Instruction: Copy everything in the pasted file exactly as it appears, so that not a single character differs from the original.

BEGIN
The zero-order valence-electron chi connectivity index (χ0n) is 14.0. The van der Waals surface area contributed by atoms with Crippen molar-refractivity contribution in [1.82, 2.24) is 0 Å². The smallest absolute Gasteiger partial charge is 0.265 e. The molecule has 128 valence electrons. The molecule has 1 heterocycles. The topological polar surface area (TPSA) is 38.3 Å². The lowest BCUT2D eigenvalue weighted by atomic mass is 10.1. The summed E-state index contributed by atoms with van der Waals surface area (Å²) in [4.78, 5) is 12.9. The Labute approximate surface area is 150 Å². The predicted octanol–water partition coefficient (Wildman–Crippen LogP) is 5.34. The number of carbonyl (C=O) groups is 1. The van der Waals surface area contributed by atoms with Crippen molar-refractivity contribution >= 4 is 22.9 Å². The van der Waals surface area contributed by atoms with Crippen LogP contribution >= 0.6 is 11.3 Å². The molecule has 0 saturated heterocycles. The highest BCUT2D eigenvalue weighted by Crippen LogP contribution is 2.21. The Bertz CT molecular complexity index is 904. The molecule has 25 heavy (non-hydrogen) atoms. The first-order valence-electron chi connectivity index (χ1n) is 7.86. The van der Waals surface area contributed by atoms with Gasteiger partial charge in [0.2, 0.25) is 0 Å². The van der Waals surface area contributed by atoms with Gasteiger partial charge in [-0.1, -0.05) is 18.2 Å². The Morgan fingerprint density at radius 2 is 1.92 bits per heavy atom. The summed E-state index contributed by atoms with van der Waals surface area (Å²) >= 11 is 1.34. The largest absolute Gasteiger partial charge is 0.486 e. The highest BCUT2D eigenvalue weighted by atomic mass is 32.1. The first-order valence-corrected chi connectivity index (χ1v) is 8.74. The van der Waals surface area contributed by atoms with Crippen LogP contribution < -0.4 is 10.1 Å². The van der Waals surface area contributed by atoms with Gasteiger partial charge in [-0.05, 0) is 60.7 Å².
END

The zero-order valence-electron chi connectivity index (χ0n) is 14.0. The van der Waals surface area contributed by atoms with Crippen molar-refractivity contribution in [1.82, 2.24) is 0 Å². The smallest absolute Gasteiger partial charge is 0.265 e. The molecule has 128 valence electrons. The molecule has 1 heterocycles. The topological polar surface area (TPSA) is 38.3 Å². The lowest BCUT2D eigenvalue weighted by atomic mass is 10.1. The summed E-state index contributed by atoms with van der Waals surface area (Å²) in [4.78, 5) is 12.9. The Labute approximate surface area is 150 Å². The predicted octanol–water partition coefficient (Wildman–Crippen LogP) is 5.34. The number of carbonyl (C=O) groups is 1. The van der Waals surface area contributed by atoms with Crippen molar-refractivity contribution >= 4 is 22.9 Å². The van der Waals surface area contributed by atoms with Crippen LogP contribution >= 0.6 is 11.3 Å². The molecule has 0 saturated heterocycles. The highest BCUT2D eigenvalue weighted by Crippen LogP contribution is 2.21. The Bertz CT molecular complexity index is 904. The molecule has 25 heavy (non-hydrogen) atoms. The first-order valence-electron chi connectivity index (χ1n) is 7.86. The van der Waals surface area contributed by atoms with Gasteiger partial charge in [0.2, 0.25) is 0 Å². The van der Waals surface area contributed by atoms with Gasteiger partial charge in [-0.1, -0.05) is 18.2 Å². The Morgan fingerprint density at radius 2 is 1.92 bits per heavy atom. The summed E-state index contributed by atoms with van der Waals surface area (Å²) >= 11 is 1.34. The largest absolute Gasteiger partial charge is 0.486 e. The highest BCUT2D eigenvalue weighted by atomic mass is 32.1. The first-order valence-corrected chi connectivity index (χ1v) is 8.74. The van der Waals surface area contributed by atoms with Crippen LogP contribution < -0.4 is 10.1 Å². The van der Waals surface area contributed by atoms with Gasteiger partial charge in [-0.05, 0) is 60.7 Å².